Reframing for the Self and Others
Several participants needed to better accept their preferred approaches to tackling academic and daily challenges. They did this by discerning their personal preferences for solving everyday challenges and identifying the types of situations in which their preferred approach was a strength. In reframing their personal preferences regarding cognitive style (e.g., big-picture thinking) as a strength, participants articulated their strengths in solving challenges that (1) involved ambiguity, (2) required the brainstorming of multiple potential solutions, and (3) benefited from the quick identification of potential obstacles. In situations where these cognitive styles were not as beneficial, participants were supported in learning to recognize when they were achieving acceptable results despite inefficiencies in information processing and learning for that challenged task completion. For example, one participant reframed her learning process as follows: “When I am getting ready to solve a problem, if the teacher shows me one way and the class does it that one way, I don’t get it that way. I find [an]other way to do it, and my teacher will look at it and be like oh I see what you did. I just learn different” (Participant U46).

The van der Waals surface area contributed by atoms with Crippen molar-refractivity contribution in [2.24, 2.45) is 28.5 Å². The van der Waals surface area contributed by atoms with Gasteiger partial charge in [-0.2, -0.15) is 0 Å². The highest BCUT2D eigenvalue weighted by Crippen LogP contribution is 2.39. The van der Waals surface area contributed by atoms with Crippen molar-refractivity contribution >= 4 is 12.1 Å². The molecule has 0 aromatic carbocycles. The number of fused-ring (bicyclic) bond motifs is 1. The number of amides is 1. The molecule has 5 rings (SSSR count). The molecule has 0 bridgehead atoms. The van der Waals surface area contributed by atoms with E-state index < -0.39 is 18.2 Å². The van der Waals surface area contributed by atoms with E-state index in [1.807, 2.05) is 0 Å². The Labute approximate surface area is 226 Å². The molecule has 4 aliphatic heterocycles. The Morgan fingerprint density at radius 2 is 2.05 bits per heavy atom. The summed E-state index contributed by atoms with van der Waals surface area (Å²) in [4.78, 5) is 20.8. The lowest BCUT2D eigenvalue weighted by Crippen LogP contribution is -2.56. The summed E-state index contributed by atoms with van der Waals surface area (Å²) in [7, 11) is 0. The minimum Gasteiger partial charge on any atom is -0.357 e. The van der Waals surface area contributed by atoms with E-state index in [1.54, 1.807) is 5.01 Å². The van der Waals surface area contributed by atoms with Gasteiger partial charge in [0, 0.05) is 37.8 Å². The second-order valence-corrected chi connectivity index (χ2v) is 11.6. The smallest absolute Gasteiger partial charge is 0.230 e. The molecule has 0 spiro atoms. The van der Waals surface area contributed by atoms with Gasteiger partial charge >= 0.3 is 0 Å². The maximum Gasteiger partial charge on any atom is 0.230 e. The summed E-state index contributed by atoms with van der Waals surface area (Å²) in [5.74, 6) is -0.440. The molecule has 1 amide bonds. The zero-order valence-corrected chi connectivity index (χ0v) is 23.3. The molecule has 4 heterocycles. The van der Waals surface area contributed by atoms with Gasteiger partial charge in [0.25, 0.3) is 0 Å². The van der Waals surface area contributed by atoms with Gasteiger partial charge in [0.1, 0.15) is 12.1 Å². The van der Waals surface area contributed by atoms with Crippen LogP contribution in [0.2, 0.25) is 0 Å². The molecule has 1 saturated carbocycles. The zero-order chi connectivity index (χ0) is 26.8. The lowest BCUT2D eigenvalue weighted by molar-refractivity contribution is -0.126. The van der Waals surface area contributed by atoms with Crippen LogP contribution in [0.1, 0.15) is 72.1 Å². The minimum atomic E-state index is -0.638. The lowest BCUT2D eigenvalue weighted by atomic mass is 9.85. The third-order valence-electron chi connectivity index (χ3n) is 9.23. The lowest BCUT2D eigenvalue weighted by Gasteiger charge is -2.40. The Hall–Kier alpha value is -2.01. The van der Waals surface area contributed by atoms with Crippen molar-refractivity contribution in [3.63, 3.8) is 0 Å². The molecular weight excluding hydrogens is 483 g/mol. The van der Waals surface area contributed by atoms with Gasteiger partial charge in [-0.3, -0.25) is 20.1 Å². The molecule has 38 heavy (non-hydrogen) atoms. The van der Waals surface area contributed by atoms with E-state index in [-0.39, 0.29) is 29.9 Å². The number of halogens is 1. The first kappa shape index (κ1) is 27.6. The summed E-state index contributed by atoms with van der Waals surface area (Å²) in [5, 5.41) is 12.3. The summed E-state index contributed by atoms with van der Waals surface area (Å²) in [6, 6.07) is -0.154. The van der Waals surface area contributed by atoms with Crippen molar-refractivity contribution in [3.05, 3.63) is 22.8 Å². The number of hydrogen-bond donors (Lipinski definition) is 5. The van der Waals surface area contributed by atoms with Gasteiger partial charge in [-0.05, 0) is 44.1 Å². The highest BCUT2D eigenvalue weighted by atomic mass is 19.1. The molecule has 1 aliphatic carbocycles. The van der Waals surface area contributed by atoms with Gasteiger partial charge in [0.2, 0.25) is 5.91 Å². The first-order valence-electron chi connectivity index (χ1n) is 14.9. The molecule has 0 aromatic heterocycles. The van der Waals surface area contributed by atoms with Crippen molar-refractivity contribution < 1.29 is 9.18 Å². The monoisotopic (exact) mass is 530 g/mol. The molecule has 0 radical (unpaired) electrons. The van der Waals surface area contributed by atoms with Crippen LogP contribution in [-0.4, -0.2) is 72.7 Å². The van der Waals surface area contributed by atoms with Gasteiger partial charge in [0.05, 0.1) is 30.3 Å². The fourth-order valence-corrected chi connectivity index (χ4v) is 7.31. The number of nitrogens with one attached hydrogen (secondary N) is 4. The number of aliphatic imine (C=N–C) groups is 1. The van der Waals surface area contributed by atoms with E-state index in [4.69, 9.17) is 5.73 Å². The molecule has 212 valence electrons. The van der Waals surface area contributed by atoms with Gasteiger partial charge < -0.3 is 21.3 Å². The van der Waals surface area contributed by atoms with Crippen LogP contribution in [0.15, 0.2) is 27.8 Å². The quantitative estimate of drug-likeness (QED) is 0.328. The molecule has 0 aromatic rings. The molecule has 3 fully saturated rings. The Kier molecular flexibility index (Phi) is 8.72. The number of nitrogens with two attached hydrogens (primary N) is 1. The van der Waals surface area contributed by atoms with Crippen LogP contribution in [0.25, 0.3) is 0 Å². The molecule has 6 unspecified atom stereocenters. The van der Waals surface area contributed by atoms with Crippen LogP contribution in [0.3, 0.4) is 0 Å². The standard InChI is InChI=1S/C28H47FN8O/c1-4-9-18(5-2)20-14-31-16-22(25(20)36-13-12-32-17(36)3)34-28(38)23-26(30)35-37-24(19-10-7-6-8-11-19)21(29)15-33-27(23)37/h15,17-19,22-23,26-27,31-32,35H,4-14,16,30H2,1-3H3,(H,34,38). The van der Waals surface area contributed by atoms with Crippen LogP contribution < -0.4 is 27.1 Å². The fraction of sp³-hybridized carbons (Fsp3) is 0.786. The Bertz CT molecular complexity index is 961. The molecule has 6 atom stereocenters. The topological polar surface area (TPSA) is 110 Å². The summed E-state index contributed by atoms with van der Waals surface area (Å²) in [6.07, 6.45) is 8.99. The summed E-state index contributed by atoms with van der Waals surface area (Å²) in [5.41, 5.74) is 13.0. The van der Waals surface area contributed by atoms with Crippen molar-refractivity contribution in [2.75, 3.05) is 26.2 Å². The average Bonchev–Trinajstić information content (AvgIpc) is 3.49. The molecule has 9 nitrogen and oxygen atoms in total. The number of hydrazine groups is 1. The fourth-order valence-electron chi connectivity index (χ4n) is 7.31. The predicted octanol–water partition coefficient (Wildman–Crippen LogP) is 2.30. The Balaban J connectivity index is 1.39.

In reframing for oneself, participants were better able to self-advocate by reframing their LD/ADHD-related challenges for others. By being able to articulate their learning strengths and challenges, participants were better equipped to foster others’ awareness of and understanding of LD/ADHD. Several participants reported improved abilities in effectively speaking to instructors about which instructional practices best supported their learning needs. For example, participants were able to articulate their need for professors to leave material on the board longer or speak more slowly during lectures in order to compensate for difficulties in listening and simultaneously taking notes. Participants also expressed the understanding of potential universal benefits in advocating for the consideration of their learning styles and challenges. As expressed by one participant, “I also talk to my professors… ‘Hey, can you just leave it on the board for a little bit longer, some of the material?’… I mean that’s not… [just for] myself… but [for] other students I know who also complain about the same issue” (Participant U12). By using the reframing strategy and articulating their preferred learning style, participants were able to avoid spending precious time on becoming emotionally frustrated by others who did not understand their LD/ADHD-related needs. Reframing also enabled participants to avoid squandering time on attempting to solve problems or tackle academic tasks in ways that did not align with their preferred cognitive styles.